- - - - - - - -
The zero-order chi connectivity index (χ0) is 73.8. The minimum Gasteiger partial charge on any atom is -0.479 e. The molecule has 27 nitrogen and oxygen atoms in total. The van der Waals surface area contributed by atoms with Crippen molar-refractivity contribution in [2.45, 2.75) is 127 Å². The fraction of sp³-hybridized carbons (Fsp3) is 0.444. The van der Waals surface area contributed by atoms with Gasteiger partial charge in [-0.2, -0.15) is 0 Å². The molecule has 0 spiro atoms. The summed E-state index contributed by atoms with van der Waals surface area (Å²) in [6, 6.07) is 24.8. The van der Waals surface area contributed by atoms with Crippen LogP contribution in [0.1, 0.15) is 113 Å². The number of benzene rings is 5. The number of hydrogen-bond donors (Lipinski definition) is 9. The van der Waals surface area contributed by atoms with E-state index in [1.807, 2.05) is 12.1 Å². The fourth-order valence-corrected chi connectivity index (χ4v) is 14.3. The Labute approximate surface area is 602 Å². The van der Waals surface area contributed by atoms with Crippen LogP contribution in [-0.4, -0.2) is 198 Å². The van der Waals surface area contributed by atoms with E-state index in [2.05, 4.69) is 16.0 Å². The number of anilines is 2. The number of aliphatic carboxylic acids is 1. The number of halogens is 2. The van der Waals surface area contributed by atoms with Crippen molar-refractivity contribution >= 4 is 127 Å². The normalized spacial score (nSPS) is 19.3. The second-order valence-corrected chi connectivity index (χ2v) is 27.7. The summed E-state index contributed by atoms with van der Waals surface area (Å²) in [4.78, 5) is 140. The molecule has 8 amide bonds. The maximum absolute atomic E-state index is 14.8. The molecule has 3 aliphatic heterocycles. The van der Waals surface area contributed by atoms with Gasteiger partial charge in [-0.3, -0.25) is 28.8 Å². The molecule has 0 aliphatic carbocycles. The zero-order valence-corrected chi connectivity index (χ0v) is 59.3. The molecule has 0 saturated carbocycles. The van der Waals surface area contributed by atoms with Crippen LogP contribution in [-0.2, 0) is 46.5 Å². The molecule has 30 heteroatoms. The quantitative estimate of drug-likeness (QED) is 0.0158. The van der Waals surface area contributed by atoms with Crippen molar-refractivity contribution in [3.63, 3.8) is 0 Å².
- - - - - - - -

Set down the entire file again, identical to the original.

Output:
The zero-order chi connectivity index (χ0) is 73.8. The minimum Gasteiger partial charge on any atom is -0.479 e. The molecule has 27 nitrogen and oxygen atoms in total. The van der Waals surface area contributed by atoms with Crippen molar-refractivity contribution in [2.45, 2.75) is 127 Å². The fraction of sp³-hybridized carbons (Fsp3) is 0.444. The van der Waals surface area contributed by atoms with Gasteiger partial charge in [-0.2, -0.15) is 0 Å². The molecule has 0 spiro atoms. The summed E-state index contributed by atoms with van der Waals surface area (Å²) in [6, 6.07) is 24.8. The van der Waals surface area contributed by atoms with Crippen LogP contribution in [0.1, 0.15) is 113 Å². The number of benzene rings is 5. The number of hydrogen-bond donors (Lipinski definition) is 9. The van der Waals surface area contributed by atoms with E-state index in [1.807, 2.05) is 12.1 Å². The fourth-order valence-corrected chi connectivity index (χ4v) is 14.3. The Labute approximate surface area is 602 Å². The van der Waals surface area contributed by atoms with Crippen LogP contribution in [-0.4, -0.2) is 198 Å². The van der Waals surface area contributed by atoms with E-state index in [2.05, 4.69) is 16.0 Å². The number of anilines is 2. The number of aliphatic carboxylic acids is 1. The number of halogens is 2. The van der Waals surface area contributed by atoms with Crippen molar-refractivity contribution >= 4 is 127 Å². The normalized spacial score (nSPS) is 19.3. The second-order valence-corrected chi connectivity index (χ2v) is 27.7. The summed E-state index contributed by atoms with van der Waals surface area (Å²) in [4.78, 5) is 140. The molecule has 8 amide bonds. The maximum absolute atomic E-state index is 14.8. The molecule has 3 aliphatic heterocycles. The van der Waals surface area contributed by atoms with Gasteiger partial charge in [-0.3, -0.25) is 28.8 Å². The molecule has 0 aliphatic carbocycles. The zero-order valence-corrected chi connectivity index (χ0v) is 59.3. The molecule has 0 saturated carbocycles. The van der Waals surface area contributed by atoms with Crippen LogP contribution in [-0.2, 0) is 46.5 Å². The molecule has 30 heteroatoms. The quantitative estimate of drug-likeness (QED) is 0.0158. The van der Waals surface area contributed by atoms with Crippen molar-refractivity contribution in [3.63, 3.8) is 0 Å².